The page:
Four Steps to Running a Successful Business From Another City

If you’re an entrepreneur or a small business owner, you probably got into business for one of the top reasons others do: money, freedom, or impact. But it might have had something to do with a desire for geographical independence, too.

The question is: Do you have the same passion for the city where you operate as you do for your business? If not, there’s no reason for you to be there full-time.

You might not be able to move your entire business, but you can move yourself. Whether that means working remotely from a coffee shop or moving to another part of the world, a new environment can be a huge boost to your creativity as a leader and can help expand your network.

Your move will demonstrate trust in your staff, empowering them to help take your company to the next level — as long as you know how to execute the transition.

  1. Do a trial run. A few months before moving to New York from St. Louis, I stopped going to the office as much. I’d work from home and go in about once a week. Because I was already gone most of the time, nobody missed me when I moved (at least not in a managerial way).
  1. Hire a strong management team. A few key leaders oversee our operations in St. Louis and work directly with the rest of the team. If I were personally responsible for daily oversight of individual team members, a move would be impossible for me. Realize that not every decision will be made exactly as you would have made it — and that’s a good thing. A sense of autonomy allows your team to grow without over-reliance on you. It’s amazing to see who rises to the challenge after you cut the cord.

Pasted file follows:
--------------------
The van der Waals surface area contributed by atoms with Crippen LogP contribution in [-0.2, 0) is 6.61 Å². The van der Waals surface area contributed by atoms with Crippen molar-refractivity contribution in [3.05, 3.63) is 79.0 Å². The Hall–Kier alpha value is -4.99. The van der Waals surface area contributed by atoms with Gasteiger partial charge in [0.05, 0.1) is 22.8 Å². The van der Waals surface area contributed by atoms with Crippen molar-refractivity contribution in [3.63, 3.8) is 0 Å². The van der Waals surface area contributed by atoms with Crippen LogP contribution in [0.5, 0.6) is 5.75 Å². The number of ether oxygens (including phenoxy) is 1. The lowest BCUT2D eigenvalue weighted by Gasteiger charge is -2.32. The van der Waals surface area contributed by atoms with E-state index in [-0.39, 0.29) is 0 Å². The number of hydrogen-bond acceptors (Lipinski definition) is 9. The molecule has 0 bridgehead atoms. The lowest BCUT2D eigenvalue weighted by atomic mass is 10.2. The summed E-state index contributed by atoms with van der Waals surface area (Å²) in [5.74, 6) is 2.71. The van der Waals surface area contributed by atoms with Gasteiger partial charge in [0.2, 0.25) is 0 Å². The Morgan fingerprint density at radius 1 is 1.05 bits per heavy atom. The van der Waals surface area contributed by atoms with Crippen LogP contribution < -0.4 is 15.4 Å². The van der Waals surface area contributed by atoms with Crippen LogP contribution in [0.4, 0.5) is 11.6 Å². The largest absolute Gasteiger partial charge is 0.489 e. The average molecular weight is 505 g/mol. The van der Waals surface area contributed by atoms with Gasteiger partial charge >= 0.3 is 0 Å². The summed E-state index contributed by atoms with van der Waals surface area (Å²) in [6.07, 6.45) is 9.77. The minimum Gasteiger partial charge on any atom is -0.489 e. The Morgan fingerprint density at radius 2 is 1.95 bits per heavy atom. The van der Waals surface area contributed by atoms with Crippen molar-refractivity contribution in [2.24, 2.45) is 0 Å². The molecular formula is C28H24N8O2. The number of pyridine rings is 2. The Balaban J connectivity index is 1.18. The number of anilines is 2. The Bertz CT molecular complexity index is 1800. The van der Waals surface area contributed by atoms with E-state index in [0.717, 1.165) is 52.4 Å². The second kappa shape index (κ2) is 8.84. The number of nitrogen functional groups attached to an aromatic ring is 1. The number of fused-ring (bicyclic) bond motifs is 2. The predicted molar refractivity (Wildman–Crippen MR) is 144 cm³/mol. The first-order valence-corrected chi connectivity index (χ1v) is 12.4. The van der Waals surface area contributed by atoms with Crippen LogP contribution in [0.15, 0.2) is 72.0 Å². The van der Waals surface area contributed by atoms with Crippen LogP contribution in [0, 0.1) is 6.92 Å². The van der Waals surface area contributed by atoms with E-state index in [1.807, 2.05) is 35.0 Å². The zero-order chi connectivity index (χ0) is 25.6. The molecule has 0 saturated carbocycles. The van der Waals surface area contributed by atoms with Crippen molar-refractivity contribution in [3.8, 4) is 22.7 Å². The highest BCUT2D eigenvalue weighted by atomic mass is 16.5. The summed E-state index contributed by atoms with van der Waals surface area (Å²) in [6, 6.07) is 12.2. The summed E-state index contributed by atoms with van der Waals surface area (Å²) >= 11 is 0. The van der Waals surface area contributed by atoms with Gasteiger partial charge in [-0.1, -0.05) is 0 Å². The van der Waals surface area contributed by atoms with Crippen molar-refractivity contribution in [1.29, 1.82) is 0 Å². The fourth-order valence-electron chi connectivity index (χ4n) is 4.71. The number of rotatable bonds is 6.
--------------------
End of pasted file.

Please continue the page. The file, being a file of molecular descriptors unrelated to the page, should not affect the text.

1. Go hybrid virtual. If you can work remotely, chances are that others on your team can, too. Studies show that a flexible work schedule benefits employees in many ways, improving health and happiness. You can act as an example for your employees and encourage them to take advantage of the flexibility by working from home part-time or going exclusively remote.
  1. Ditch geographic marketing. If your business is totally focused on a single locale and business development is a big part of your job, then it can be very difficult to relocate. You’ll need systems in place to reach clients all over the world. For the past few years, my company has focused on building a marketing machine that attracts leads worldwide. In fact, we’re now so geared for international business that local opportunities near our headquarters in St. Louis (which can require more overhead) often seem less attractive.

Following these steps will help position your business to be stronger, more flexible, and fully modern. You will see big changes in your company’s growth and in your team’s leadership skills — you’ll just be viewing them from a distance.

Entrepreneur and Wall Street Journal best-selling author Josh Turner is considered one of the leading experts in utilizing LinkedIn to grow your business. He’s the founder and CEO of LinkedSelling, a B2B marketing firm that specializes in LinkedIn lead generation campaigns. Josh also operates Linked University, an online training program for LinkedIn marketing. Learn more about Josh’s LinkedIn and business expertise in his books “Connect” and “Booked.”

Categories: Best Practices Guest contributors LEADERSHIP Productivity


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